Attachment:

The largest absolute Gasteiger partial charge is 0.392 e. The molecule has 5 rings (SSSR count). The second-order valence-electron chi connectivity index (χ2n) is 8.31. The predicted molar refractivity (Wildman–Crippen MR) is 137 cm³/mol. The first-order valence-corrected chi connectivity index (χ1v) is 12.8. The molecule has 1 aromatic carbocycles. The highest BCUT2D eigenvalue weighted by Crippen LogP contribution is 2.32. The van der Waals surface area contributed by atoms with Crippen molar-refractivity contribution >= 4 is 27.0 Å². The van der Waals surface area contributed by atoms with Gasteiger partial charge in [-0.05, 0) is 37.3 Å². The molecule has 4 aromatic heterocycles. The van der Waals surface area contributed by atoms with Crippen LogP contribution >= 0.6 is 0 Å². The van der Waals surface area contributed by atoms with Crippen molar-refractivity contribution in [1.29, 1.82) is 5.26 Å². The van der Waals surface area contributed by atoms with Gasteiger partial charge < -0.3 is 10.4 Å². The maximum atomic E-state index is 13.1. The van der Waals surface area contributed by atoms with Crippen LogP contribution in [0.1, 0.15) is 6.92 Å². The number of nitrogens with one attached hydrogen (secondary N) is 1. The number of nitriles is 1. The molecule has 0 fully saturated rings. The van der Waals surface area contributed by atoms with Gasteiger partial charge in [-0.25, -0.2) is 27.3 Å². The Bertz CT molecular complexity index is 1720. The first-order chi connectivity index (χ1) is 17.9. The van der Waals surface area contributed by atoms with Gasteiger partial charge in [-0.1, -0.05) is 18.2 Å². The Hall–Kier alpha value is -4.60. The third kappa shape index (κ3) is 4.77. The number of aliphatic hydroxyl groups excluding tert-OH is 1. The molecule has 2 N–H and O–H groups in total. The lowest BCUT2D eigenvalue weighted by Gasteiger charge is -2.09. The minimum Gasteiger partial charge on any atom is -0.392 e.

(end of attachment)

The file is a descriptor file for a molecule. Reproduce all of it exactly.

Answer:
The largest absolute Gasteiger partial charge is 0.392 e. The molecule has 5 rings (SSSR count). The second-order valence-electron chi connectivity index (χ2n) is 8.31. The predicted molar refractivity (Wildman–Crippen MR) is 137 cm³/mol. The first-order valence-corrected chi connectivity index (χ1v) is 12.8. The molecule has 1 aromatic carbocycles. The highest BCUT2D eigenvalue weighted by Crippen LogP contribution is 2.32. The van der Waals surface area contributed by atoms with Crippen molar-refractivity contribution >= 4 is 27.0 Å². The van der Waals surface area contributed by atoms with Gasteiger partial charge in [-0.05, 0) is 37.3 Å². The molecule has 4 aromatic heterocycles. The van der Waals surface area contributed by atoms with Crippen LogP contribution >= 0.6 is 0 Å². The van der Waals surface area contributed by atoms with Crippen molar-refractivity contribution in [1.29, 1.82) is 5.26 Å². The van der Waals surface area contributed by atoms with Gasteiger partial charge < -0.3 is 10.4 Å². The maximum atomic E-state index is 13.1. The van der Waals surface area contributed by atoms with Crippen LogP contribution in [0.1, 0.15) is 6.92 Å². The number of nitrogens with one attached hydrogen (secondary N) is 1. The number of nitriles is 1. The molecule has 0 fully saturated rings. The van der Waals surface area contributed by atoms with Gasteiger partial charge in [-0.25, -0.2) is 27.3 Å². The Bertz CT molecular complexity index is 1720. The first-order chi connectivity index (χ1) is 17.9. The van der Waals surface area contributed by atoms with Gasteiger partial charge in [-0.1, -0.05) is 18.2 Å². The Hall–Kier alpha value is -4.60. The third kappa shape index (κ3) is 4.77. The number of aliphatic hydroxyl groups excluding tert-OH is 1. The molecule has 2 N–H and O–H groups in total. The lowest BCUT2D eigenvalue weighted by Gasteiger charge is -2.09. The minimum Gasteiger partial charge on any atom is -0.392 e.